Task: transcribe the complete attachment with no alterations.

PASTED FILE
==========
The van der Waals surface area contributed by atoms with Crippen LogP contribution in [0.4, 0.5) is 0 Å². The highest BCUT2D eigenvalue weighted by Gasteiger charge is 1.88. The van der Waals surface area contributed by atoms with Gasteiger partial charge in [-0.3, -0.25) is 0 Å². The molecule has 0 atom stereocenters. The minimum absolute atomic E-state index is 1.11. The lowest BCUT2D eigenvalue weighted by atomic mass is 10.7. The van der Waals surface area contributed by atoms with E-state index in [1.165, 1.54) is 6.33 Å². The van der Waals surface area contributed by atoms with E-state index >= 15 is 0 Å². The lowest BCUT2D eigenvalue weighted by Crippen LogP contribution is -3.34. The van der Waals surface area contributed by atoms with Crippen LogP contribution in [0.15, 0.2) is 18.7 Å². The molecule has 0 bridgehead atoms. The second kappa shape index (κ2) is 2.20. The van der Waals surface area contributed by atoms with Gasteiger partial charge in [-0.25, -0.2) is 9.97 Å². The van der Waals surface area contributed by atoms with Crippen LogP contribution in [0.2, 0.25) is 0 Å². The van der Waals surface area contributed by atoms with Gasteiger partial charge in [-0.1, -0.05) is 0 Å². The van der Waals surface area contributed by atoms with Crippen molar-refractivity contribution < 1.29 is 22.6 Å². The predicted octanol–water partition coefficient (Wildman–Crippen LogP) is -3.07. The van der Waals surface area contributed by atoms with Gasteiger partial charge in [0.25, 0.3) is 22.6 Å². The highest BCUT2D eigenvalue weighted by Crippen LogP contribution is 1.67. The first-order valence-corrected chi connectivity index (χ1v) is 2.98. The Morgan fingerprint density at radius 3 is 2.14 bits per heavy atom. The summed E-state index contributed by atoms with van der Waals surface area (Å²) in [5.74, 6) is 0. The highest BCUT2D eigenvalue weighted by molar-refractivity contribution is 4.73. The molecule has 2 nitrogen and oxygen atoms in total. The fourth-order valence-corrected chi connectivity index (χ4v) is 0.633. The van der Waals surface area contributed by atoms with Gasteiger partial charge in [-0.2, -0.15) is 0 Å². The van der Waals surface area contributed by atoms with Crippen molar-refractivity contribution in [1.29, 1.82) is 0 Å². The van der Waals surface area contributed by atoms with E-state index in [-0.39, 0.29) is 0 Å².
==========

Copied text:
The van der Waals surface area contributed by atoms with Crippen LogP contribution in [0.4, 0.5) is 0 Å². The highest BCUT2D eigenvalue weighted by Gasteiger charge is 1.88. The van der Waals surface area contributed by atoms with Gasteiger partial charge in [-0.3, -0.25) is 0 Å². The molecule has 0 atom stereocenters. The minimum absolute atomic E-state index is 1.11. The lowest BCUT2D eigenvalue weighted by atomic mass is 10.7. The van der Waals surface area contributed by atoms with E-state index in [1.165, 1.54) is 6.33 Å². The van der Waals surface area contributed by atoms with E-state index >= 15 is 0 Å². The lowest BCUT2D eigenvalue weighted by Crippen LogP contribution is -3.34. The van der Waals surface area contributed by atoms with Crippen LogP contribution in [0.15, 0.2) is 18.7 Å². The molecule has 0 bridgehead atoms. The second kappa shape index (κ2) is 2.20. The van der Waals surface area contributed by atoms with Gasteiger partial charge in [-0.25, -0.2) is 9.97 Å². The van der Waals surface area contributed by atoms with Crippen LogP contribution in [0.2, 0.25) is 0 Å². The van der Waals surface area contributed by atoms with Gasteiger partial charge in [-0.1, -0.05) is 0 Å². The van der Waals surface area contributed by atoms with Crippen molar-refractivity contribution < 1.29 is 22.6 Å². The predicted octanol–water partition coefficient (Wildman–Crippen LogP) is -3.07. The van der Waals surface area contributed by atoms with Gasteiger partial charge in [0.25, 0.3) is 22.6 Å². The highest BCUT2D eigenvalue weighted by Crippen LogP contribution is 1.67. The first-order valence-corrected chi connectivity index (χ1v) is 2.98. The Morgan fingerprint density at radius 3 is 2.14 bits per heavy atom. The summed E-state index contributed by atoms with van der Waals surface area (Å²) in [5.74, 6) is 0. The highest BCUT2D eigenvalue weighted by molar-refractivity contribution is 4.73. The molecule has 2 nitrogen and oxygen atoms in total. The fourth-order valence-corrected chi connectivity index (χ4v) is 0.633. The van der Waals surface area contributed by atoms with Gasteiger partial charge in [-0.2, -0.15) is 0 Å². The van der Waals surface area contributed by atoms with Crippen molar-refractivity contribution in [1.29, 1.82) is 0 Å². The van der Waals surface area contributed by atoms with E-state index in [-0.39, 0.29) is 0 Å².